Robinhood is letting around nine percent of its full-time employees go, company CEO Vlad Tenev has announced. In a blog post, Tenev said the company grew rapidly throughout 2020 and in the first half of 2021, thanks to several factors that include COVID-19 lockdowns. Robinhood's revenue grew from $278 million in 2019 to over $1.8 billion in 2021, and it hired so many new employees to "meet customer and market demands" that its headcount grew from 700 to nearly 3,800.
Tenev explained that the rapid growth in headcount led to "some duplicate roles and job functions" and the the company decided that reducing its workforce is the right move to improve efficiency. "We will retain and continue to hire exceptional talent in key roles and provide additional learning and career growth opportunities for our employees," he said.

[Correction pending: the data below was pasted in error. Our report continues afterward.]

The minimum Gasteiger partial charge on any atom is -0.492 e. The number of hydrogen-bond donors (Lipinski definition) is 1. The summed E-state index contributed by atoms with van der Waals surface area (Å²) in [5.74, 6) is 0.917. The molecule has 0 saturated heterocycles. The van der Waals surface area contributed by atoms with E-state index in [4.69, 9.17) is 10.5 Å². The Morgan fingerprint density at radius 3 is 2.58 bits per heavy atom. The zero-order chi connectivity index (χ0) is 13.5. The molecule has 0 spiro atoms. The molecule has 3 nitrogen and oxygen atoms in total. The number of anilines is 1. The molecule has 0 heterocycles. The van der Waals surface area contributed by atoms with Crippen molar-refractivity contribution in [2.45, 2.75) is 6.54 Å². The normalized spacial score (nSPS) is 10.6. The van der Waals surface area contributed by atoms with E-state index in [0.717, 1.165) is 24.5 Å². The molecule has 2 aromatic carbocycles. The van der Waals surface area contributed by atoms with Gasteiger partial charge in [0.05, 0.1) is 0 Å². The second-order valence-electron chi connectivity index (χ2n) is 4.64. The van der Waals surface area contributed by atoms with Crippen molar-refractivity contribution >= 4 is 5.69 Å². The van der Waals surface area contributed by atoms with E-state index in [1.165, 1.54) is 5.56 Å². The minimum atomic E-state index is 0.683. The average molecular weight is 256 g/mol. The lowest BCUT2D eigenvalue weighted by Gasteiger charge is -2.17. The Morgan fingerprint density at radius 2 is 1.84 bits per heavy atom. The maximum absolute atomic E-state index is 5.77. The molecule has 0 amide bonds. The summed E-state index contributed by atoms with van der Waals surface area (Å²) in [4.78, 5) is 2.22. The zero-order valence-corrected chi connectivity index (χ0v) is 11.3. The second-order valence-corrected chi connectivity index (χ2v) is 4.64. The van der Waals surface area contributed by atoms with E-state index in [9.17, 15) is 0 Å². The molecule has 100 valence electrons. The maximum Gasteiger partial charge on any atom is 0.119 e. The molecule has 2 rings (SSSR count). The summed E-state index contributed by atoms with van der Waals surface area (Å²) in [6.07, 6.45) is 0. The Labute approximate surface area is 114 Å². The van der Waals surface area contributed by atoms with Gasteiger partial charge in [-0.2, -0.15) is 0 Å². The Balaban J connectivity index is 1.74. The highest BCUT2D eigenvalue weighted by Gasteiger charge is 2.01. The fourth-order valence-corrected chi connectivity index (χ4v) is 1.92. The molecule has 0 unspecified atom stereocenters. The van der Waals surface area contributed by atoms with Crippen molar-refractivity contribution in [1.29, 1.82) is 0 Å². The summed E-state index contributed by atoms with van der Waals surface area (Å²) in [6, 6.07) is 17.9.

The CEO's announcement comes just as the company's stock hit its lowest closing price ($10) since it went public. As TechCrunch reports, it also comes just before Robinhood announces its first quarter results on April 28th and could be a measure meant to preempt investor disfavor in case its results fall short.
Robinhood is known for pioneering commission-free stock trades and, as Tenev said, skyrocketed in popularity in the early days of the COVID-19 pandemic. However, its practices had previously drawn criticism, as well. In late 2020, the Securities and Exchange Commission fined the company $65 million for "misleading customers about revenue sources and failing to satisfy duty of best execution." It was also hit with a class action lawsuit after it restricted trading on GameStop and other "meme stocks." And in late 2021, the company was targeted by a cyberattack that exposed the data of as many as 7 million users.